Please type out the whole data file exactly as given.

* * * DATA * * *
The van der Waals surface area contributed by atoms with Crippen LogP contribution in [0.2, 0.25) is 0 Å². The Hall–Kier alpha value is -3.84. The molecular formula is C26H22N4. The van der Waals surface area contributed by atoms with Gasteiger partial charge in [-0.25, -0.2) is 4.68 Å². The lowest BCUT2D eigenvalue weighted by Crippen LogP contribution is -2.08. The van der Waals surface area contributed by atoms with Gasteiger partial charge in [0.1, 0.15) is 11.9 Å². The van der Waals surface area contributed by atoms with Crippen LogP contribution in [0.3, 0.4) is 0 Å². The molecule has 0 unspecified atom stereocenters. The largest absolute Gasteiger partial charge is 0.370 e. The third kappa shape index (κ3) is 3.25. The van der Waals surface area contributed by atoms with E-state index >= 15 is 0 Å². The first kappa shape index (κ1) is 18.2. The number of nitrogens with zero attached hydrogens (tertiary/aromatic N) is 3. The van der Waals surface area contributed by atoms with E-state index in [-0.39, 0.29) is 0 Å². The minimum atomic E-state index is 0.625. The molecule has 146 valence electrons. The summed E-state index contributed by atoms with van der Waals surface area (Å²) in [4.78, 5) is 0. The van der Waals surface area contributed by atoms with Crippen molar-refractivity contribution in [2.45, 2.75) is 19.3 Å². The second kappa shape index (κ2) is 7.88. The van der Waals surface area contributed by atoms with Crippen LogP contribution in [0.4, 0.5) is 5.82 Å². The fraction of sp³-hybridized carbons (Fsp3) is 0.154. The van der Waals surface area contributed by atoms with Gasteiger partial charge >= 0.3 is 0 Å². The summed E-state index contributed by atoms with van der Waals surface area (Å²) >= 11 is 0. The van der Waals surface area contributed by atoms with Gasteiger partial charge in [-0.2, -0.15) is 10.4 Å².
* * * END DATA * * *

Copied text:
The van der Waals surface area contributed by atoms with Crippen LogP contribution in [0.2, 0.25) is 0 Å². The Hall–Kier alpha value is -3.84. The molecular formula is C26H22N4. The van der Waals surface area contributed by atoms with Gasteiger partial charge in [-0.25, -0.2) is 4.68 Å². The lowest BCUT2D eigenvalue weighted by Crippen LogP contribution is -2.08. The van der Waals surface area contributed by atoms with Gasteiger partial charge in [0.1, 0.15) is 11.9 Å². The van der Waals surface area contributed by atoms with Crippen LogP contribution in [0.3, 0.4) is 0 Å². The molecule has 0 unspecified atom stereocenters. The largest absolute Gasteiger partial charge is 0.370 e. The third kappa shape index (κ3) is 3.25. The van der Waals surface area contributed by atoms with E-state index >= 15 is 0 Å². The first kappa shape index (κ1) is 18.2. The number of nitrogens with zero attached hydrogens (tertiary/aromatic N) is 3. The van der Waals surface area contributed by atoms with E-state index in [-0.39, 0.29) is 0 Å². The minimum atomic E-state index is 0.625. The molecule has 146 valence electrons. The summed E-state index contributed by atoms with van der Waals surface area (Å²) in [4.78, 5) is 0. The van der Waals surface area contributed by atoms with Crippen molar-refractivity contribution in [2.45, 2.75) is 19.3 Å². The second kappa shape index (κ2) is 7.88. The van der Waals surface area contributed by atoms with Crippen LogP contribution in [0.4, 0.5) is 5.82 Å². The fraction of sp³-hybridized carbons (Fsp3) is 0.154. The van der Waals surface area contributed by atoms with Gasteiger partial charge >= 0.3 is 0 Å². The summed E-state index contributed by atoms with van der Waals surface area (Å²) >= 11 is 0. The van der Waals surface area contributed by atoms with Gasteiger partial charge in [-0.2, -0.15) is 10.4 Å².